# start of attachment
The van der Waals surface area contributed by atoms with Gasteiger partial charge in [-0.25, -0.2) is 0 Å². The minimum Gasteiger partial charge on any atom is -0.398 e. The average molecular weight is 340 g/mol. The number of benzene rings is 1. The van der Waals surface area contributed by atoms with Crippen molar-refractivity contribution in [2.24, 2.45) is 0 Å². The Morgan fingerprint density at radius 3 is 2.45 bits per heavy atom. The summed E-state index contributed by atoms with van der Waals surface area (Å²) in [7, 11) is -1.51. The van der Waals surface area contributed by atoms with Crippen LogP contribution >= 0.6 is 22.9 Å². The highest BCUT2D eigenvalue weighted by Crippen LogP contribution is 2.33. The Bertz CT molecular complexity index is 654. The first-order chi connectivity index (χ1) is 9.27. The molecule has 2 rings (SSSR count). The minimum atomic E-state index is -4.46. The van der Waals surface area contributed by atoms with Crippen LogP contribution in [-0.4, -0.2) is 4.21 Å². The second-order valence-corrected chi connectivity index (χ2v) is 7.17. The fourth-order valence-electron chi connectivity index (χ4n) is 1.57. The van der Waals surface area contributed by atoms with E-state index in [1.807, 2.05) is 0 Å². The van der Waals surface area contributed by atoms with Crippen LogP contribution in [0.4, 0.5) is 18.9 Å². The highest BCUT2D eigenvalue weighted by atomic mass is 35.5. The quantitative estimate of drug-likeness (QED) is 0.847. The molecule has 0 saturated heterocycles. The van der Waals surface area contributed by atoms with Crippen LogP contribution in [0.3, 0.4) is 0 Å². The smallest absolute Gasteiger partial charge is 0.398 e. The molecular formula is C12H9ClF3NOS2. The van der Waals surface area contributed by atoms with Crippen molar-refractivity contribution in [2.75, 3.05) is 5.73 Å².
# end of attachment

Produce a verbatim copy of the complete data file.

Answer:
The van der Waals surface area contributed by atoms with Gasteiger partial charge in [-0.25, -0.2) is 0 Å². The minimum Gasteiger partial charge on any atom is -0.398 e. The average molecular weight is 340 g/mol. The number of benzene rings is 1. The van der Waals surface area contributed by atoms with Crippen molar-refractivity contribution in [2.24, 2.45) is 0 Å². The Morgan fingerprint density at radius 3 is 2.45 bits per heavy atom. The summed E-state index contributed by atoms with van der Waals surface area (Å²) in [7, 11) is -1.51. The van der Waals surface area contributed by atoms with Crippen LogP contribution >= 0.6 is 22.9 Å². The highest BCUT2D eigenvalue weighted by Crippen LogP contribution is 2.33. The Bertz CT molecular complexity index is 654. The first-order chi connectivity index (χ1) is 9.27. The molecule has 2 rings (SSSR count). The minimum atomic E-state index is -4.46. The van der Waals surface area contributed by atoms with Crippen LogP contribution in [-0.4, -0.2) is 4.21 Å². The second-order valence-corrected chi connectivity index (χ2v) is 7.17. The fourth-order valence-electron chi connectivity index (χ4n) is 1.57. The van der Waals surface area contributed by atoms with E-state index in [1.807, 2.05) is 0 Å². The van der Waals surface area contributed by atoms with Crippen LogP contribution in [0.4, 0.5) is 18.9 Å². The highest BCUT2D eigenvalue weighted by atomic mass is 35.5. The quantitative estimate of drug-likeness (QED) is 0.847. The molecule has 0 saturated heterocycles. The van der Waals surface area contributed by atoms with Crippen LogP contribution in [0.3, 0.4) is 0 Å². The smallest absolute Gasteiger partial charge is 0.398 e. The molecular formula is C12H9ClF3NOS2. The van der Waals surface area contributed by atoms with Crippen molar-refractivity contribution in [2.75, 3.05) is 5.73 Å².